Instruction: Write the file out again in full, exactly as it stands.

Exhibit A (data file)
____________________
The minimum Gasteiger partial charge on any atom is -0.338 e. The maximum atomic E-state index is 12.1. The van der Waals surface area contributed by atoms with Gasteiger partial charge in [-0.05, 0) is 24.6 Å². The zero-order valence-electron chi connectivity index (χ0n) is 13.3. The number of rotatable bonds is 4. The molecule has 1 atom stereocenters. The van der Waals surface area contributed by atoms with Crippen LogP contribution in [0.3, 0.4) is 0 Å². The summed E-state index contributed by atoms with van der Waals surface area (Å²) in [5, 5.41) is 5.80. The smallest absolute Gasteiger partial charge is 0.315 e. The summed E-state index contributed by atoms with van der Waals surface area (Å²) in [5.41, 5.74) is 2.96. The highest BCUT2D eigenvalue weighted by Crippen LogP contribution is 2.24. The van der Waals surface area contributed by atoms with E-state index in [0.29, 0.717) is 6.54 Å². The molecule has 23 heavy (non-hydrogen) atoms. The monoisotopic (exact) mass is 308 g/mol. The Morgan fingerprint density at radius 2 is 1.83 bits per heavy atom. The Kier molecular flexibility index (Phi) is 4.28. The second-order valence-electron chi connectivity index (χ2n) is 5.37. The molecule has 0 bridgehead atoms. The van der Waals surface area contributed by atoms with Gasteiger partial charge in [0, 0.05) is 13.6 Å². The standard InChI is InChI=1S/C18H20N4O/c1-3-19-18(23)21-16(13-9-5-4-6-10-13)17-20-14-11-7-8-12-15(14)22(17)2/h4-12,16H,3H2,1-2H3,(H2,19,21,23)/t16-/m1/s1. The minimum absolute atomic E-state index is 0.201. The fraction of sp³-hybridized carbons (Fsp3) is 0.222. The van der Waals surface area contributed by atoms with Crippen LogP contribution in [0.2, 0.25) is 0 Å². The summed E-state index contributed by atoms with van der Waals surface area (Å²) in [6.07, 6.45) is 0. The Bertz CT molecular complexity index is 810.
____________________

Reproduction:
The minimum Gasteiger partial charge on any atom is -0.338 e. The maximum atomic E-state index is 12.1. The van der Waals surface area contributed by atoms with Gasteiger partial charge in [-0.05, 0) is 24.6 Å². The zero-order valence-electron chi connectivity index (χ0n) is 13.3. The number of rotatable bonds is 4. The molecule has 1 atom stereocenters. The van der Waals surface area contributed by atoms with Crippen LogP contribution in [0.3, 0.4) is 0 Å². The summed E-state index contributed by atoms with van der Waals surface area (Å²) in [5, 5.41) is 5.80. The smallest absolute Gasteiger partial charge is 0.315 e. The summed E-state index contributed by atoms with van der Waals surface area (Å²) in [5.41, 5.74) is 2.96. The highest BCUT2D eigenvalue weighted by Crippen LogP contribution is 2.24. The van der Waals surface area contributed by atoms with E-state index in [0.29, 0.717) is 6.54 Å². The molecule has 23 heavy (non-hydrogen) atoms. The monoisotopic (exact) mass is 308 g/mol. The Morgan fingerprint density at radius 2 is 1.83 bits per heavy atom. The Kier molecular flexibility index (Phi) is 4.28. The second-order valence-electron chi connectivity index (χ2n) is 5.37. The molecule has 0 bridgehead atoms. The van der Waals surface area contributed by atoms with Gasteiger partial charge in [0, 0.05) is 13.6 Å². The standard InChI is InChI=1S/C18H20N4O/c1-3-19-18(23)21-16(13-9-5-4-6-10-13)17-20-14-11-7-8-12-15(14)22(17)2/h4-12,16H,3H2,1-2H3,(H2,19,21,23)/t16-/m1/s1. The minimum absolute atomic E-state index is 0.201. The fraction of sp³-hybridized carbons (Fsp3) is 0.222. The van der Waals surface area contributed by atoms with Crippen LogP contribution in [0.2, 0.25) is 0 Å². The summed E-state index contributed by atoms with van der Waals surface area (Å²) in [6.07, 6.45) is 0. The Bertz CT molecular complexity index is 810.